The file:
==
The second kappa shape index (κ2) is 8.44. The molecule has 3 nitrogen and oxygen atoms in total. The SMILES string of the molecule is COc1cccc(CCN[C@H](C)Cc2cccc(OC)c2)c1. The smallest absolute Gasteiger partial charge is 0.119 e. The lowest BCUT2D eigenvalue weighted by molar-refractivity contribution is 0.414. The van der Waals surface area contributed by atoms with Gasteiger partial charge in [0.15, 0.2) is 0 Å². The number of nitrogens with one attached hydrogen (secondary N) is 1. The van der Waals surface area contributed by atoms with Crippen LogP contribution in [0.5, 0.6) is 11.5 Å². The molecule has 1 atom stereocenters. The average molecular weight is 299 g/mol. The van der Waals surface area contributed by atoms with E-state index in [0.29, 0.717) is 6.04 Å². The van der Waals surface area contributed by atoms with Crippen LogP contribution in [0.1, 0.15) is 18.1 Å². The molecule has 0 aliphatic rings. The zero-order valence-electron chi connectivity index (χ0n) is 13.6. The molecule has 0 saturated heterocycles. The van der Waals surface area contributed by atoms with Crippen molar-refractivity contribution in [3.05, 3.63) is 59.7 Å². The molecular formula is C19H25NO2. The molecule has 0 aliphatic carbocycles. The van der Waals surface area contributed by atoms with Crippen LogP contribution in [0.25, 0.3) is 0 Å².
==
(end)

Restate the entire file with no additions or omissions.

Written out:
The second kappa shape index (κ2) is 8.44. The molecule has 3 nitrogen and oxygen atoms in total. The SMILES string of the molecule is COc1cccc(CCN[C@H](C)Cc2cccc(OC)c2)c1. The smallest absolute Gasteiger partial charge is 0.119 e. The lowest BCUT2D eigenvalue weighted by molar-refractivity contribution is 0.414. The van der Waals surface area contributed by atoms with Gasteiger partial charge in [0.15, 0.2) is 0 Å². The number of nitrogens with one attached hydrogen (secondary N) is 1. The van der Waals surface area contributed by atoms with Crippen LogP contribution in [0.5, 0.6) is 11.5 Å². The molecule has 1 atom stereocenters. The average molecular weight is 299 g/mol. The van der Waals surface area contributed by atoms with E-state index in [0.29, 0.717) is 6.04 Å². The van der Waals surface area contributed by atoms with Crippen LogP contribution in [0.1, 0.15) is 18.1 Å². The molecule has 0 aliphatic rings. The zero-order valence-electron chi connectivity index (χ0n) is 13.6. The molecule has 0 saturated heterocycles. The van der Waals surface area contributed by atoms with Crippen molar-refractivity contribution in [3.05, 3.63) is 59.7 Å². The molecular formula is C19H25NO2. The molecule has 0 aliphatic carbocycles. The van der Waals surface area contributed by atoms with Crippen LogP contribution in [0.25, 0.3) is 0 Å².